In addition, parasitic helminth infections (hookworm and Trichuris) and bacterial infections can contribute to anemia.10–13 Intestinal helminth infections can cause IDA, and these infections are present in Jamaica.10–12 Helicobacter pylori infection has also been shown to be associated with IDA.13 A study that examined the effects of H. pylori on different aspects of health, including IDA in 24 patients, showed that 91.7% of the patients recovered from their IDA after their H. pylori infection was cured.13
Anemia in pregnancy can be exacerbated by various conditions, including uterine or placental bleeding, gastrointestinal bleeding, and peripartum blood loss.3 The many factors that contribute to anemia during pregnancy vary greatly depending on dietary practice, geographical location, and weather or season.14
The four parishes that are provided with health care under the Western Regional Health Authority (WRHA) of Jamaica are Saint James, Westmoreland, Trelawny, and Hanover. The WRHA has a network of four hospitals (one in each parish) and 84 health centers strategically positioned throughout the region.15 Hb levels of pregnant women are usually measured at the antenatal clinics during their first prenatal visit.16 If a pregnant woman is found to be anemic, a referral is made to the medical doctor, the high-risk clinic, and a nutritionist.
There are several treatment options for anemia in pregnancy, the most common being oral and intravenous iron methods. Education and awareness about anemia have increased in recent decades, and the World Health Assembly has developed an action plan with a commitment to reduce the prevalence of anemia by 50% among women of reproductive age by 2025.17
Jamaica has a high incidence of adverse birth outcomes.18 Antepartum hemorrhage is the most important risk factor for fetal death in Jamaica. Congenital malformations caused 6% of fetal deaths in 1986.19 The stillbirth rate in Jamaica declined by 15% between 1995 and 2005, but still remains high at 12.51/1,000 births.19,20 LBW infants account for 8.1/100,000 deaths, and in 2009, 12.1% of newborns had LBW. Although Jamaica is considered an upper middle-income country with a regional health care system,17 the country has several health care constraints that affect timely access to the maternal health care system. For example, 50% of midwifery positions in both primary and secondary care facilities are vacant. This research study was conducted to determine the prevalence and predictors of anemia among pregnant women attending clinics in the four parishes under the WRHA and to provide data that can be used to design interventions to lower the incidence of anemia in pregnancy in the region.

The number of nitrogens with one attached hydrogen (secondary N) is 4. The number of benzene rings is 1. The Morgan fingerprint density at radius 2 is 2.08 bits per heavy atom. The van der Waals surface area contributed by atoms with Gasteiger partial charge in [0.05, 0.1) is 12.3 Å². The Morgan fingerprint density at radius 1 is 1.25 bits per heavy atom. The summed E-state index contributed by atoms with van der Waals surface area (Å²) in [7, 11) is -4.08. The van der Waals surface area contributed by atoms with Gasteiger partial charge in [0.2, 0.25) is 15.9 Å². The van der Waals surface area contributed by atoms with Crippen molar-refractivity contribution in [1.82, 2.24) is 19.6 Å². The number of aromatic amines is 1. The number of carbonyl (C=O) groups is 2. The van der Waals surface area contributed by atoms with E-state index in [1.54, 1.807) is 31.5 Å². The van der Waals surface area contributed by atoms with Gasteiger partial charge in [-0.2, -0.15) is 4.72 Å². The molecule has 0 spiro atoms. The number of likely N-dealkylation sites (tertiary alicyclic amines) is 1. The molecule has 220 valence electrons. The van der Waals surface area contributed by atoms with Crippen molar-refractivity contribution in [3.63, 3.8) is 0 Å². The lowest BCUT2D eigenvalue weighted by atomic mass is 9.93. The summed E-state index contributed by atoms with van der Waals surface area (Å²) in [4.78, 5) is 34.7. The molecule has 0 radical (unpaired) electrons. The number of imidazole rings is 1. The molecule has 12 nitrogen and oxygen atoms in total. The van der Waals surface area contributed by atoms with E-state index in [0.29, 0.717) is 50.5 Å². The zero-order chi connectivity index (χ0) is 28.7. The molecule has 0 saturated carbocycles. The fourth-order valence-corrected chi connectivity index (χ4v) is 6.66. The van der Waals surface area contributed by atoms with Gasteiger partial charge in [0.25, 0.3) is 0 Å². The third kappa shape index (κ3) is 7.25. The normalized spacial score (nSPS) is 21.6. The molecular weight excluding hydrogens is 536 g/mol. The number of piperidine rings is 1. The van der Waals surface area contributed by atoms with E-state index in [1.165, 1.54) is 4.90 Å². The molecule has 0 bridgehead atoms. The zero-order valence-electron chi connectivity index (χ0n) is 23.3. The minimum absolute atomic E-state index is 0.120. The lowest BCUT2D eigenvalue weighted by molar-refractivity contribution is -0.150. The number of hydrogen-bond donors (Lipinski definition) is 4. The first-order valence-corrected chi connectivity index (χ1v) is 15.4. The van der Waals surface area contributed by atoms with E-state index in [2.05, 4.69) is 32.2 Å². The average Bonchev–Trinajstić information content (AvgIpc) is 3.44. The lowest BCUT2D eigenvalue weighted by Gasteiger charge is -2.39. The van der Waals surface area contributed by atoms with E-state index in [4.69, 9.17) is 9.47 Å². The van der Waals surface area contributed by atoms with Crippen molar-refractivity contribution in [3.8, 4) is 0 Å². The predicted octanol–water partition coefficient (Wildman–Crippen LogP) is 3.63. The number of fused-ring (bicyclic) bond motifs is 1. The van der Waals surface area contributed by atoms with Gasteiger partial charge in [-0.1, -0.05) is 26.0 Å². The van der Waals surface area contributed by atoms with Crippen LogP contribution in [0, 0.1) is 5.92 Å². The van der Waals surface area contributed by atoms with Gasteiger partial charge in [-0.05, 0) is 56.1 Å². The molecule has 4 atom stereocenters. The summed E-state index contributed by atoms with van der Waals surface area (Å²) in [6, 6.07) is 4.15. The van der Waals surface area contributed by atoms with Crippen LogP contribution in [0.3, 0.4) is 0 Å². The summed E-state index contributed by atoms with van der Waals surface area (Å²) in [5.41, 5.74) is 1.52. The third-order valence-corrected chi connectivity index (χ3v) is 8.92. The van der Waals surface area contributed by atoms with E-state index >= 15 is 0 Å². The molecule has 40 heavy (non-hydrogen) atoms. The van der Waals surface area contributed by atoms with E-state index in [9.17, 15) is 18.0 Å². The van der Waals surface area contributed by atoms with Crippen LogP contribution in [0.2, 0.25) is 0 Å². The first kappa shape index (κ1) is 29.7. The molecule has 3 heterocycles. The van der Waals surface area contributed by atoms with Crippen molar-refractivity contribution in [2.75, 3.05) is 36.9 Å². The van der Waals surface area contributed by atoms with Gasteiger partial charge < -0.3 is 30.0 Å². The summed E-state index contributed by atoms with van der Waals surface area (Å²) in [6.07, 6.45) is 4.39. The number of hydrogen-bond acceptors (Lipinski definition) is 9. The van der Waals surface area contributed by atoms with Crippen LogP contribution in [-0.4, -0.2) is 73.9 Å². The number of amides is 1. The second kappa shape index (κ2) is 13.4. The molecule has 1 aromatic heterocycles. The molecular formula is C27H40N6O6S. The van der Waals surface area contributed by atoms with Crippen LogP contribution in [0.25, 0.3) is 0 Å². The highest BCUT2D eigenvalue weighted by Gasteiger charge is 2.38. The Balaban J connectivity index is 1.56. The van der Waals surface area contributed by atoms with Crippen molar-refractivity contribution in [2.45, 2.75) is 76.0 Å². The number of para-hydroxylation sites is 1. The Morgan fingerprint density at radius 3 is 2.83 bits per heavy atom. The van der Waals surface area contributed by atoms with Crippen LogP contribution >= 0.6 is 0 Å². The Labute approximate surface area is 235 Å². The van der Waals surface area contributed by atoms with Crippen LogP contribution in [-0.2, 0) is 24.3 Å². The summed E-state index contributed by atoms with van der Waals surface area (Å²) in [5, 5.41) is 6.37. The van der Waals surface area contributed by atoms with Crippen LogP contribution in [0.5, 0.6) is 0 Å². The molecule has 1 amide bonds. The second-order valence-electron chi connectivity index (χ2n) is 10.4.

Study design and participant recruitment
A cross-sectional study was conducted among 293 women attending post-natal care clinics in the four parishes under the WRHA. Public Health nurses told potential participants about the study and asked if they would like to participate. Interested women were introduced to the research staff for further information on the study and to answer any questions from the potential participants. Informed consent was obtained from all of the women who volunteered to participate. Data were collected using an investigator-administered questionnaire to gather information on age, education, employment status, income, residence, personal hygiene, patient compliance to care, and nutrition. The study was approved by the institutional review board at the University of Alabama at Birmingham, and the Western Regional Health Authority of the Jamaican Ministry of Health (MOH). Anemia was categorized based on the WHO’s recommendations of Hb <11 g/dL.5 The Hb test is done at the first visit of the women to the antenatal clinic. The MOH encourages women to visit the antenatal care (ANC) clinic in their first trimester of pregnancy; however, the trend is that mothers tend to come for their first visit in their second trimester.
A clinical data abstraction form was used to obtain obstetric information (gestational age as assessed at the first ANC visit and all illnesses, including chronic or infectious) and treatments during pregnancy from the women’s ANC visit records. Delivery data were collected for the infants (newborn’s state [live or stillbirth], sex, weight, length, and Apgar score).